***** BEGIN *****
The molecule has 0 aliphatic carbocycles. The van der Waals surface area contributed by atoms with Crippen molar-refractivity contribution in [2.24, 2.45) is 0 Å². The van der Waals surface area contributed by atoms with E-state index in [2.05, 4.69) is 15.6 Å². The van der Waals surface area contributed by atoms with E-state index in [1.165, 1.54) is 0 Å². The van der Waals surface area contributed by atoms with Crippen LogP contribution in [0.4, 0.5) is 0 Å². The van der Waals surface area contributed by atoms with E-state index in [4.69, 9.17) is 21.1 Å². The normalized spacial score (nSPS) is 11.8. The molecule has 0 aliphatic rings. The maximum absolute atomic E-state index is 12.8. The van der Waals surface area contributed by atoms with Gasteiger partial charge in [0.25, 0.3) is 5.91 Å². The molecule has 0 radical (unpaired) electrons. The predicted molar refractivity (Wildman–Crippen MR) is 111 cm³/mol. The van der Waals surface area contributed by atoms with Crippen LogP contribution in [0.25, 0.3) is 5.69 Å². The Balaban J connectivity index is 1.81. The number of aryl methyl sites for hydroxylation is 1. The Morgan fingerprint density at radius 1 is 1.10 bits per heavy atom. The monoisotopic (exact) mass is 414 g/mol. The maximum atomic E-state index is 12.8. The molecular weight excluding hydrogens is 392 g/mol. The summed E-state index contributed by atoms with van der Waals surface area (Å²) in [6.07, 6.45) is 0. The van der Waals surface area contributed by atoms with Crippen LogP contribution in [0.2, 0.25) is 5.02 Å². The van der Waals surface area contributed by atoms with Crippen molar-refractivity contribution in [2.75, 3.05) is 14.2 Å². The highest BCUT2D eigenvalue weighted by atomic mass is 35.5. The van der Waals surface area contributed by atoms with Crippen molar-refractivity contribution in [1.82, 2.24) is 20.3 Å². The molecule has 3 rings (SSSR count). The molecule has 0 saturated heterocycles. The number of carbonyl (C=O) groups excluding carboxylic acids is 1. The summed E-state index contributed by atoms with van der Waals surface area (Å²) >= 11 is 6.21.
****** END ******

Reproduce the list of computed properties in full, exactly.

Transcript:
The molecule has 0 aliphatic carbocycles. The van der Waals surface area contributed by atoms with Crippen molar-refractivity contribution in [2.24, 2.45) is 0 Å². The van der Waals surface area contributed by atoms with E-state index in [2.05, 4.69) is 15.6 Å². The van der Waals surface area contributed by atoms with E-state index in [1.165, 1.54) is 0 Å². The van der Waals surface area contributed by atoms with Crippen LogP contribution in [0.4, 0.5) is 0 Å². The van der Waals surface area contributed by atoms with E-state index in [4.69, 9.17) is 21.1 Å². The normalized spacial score (nSPS) is 11.8. The molecule has 0 aliphatic rings. The maximum absolute atomic E-state index is 12.8. The van der Waals surface area contributed by atoms with Gasteiger partial charge in [0.25, 0.3) is 5.91 Å². The molecule has 0 radical (unpaired) electrons. The predicted molar refractivity (Wildman–Crippen MR) is 111 cm³/mol. The van der Waals surface area contributed by atoms with Crippen LogP contribution in [0.25, 0.3) is 5.69 Å². The Balaban J connectivity index is 1.81. The number of aryl methyl sites for hydroxylation is 1. The Morgan fingerprint density at radius 1 is 1.10 bits per heavy atom. The monoisotopic (exact) mass is 414 g/mol. The maximum atomic E-state index is 12.8. The molecular weight excluding hydrogens is 392 g/mol. The summed E-state index contributed by atoms with van der Waals surface area (Å²) in [6.07, 6.45) is 0. The van der Waals surface area contributed by atoms with Crippen LogP contribution in [0.2, 0.25) is 5.02 Å². The van der Waals surface area contributed by atoms with Crippen molar-refractivity contribution in [2.75, 3.05) is 14.2 Å². The highest BCUT2D eigenvalue weighted by atomic mass is 35.5. The van der Waals surface area contributed by atoms with Crippen molar-refractivity contribution in [1.82, 2.24) is 20.3 Å². The molecule has 3 rings (SSSR count). The molecule has 0 saturated heterocycles. The number of carbonyl (C=O) groups excluding carboxylic acids is 1. The summed E-state index contributed by atoms with van der Waals surface area (Å²) >= 11 is 6.21.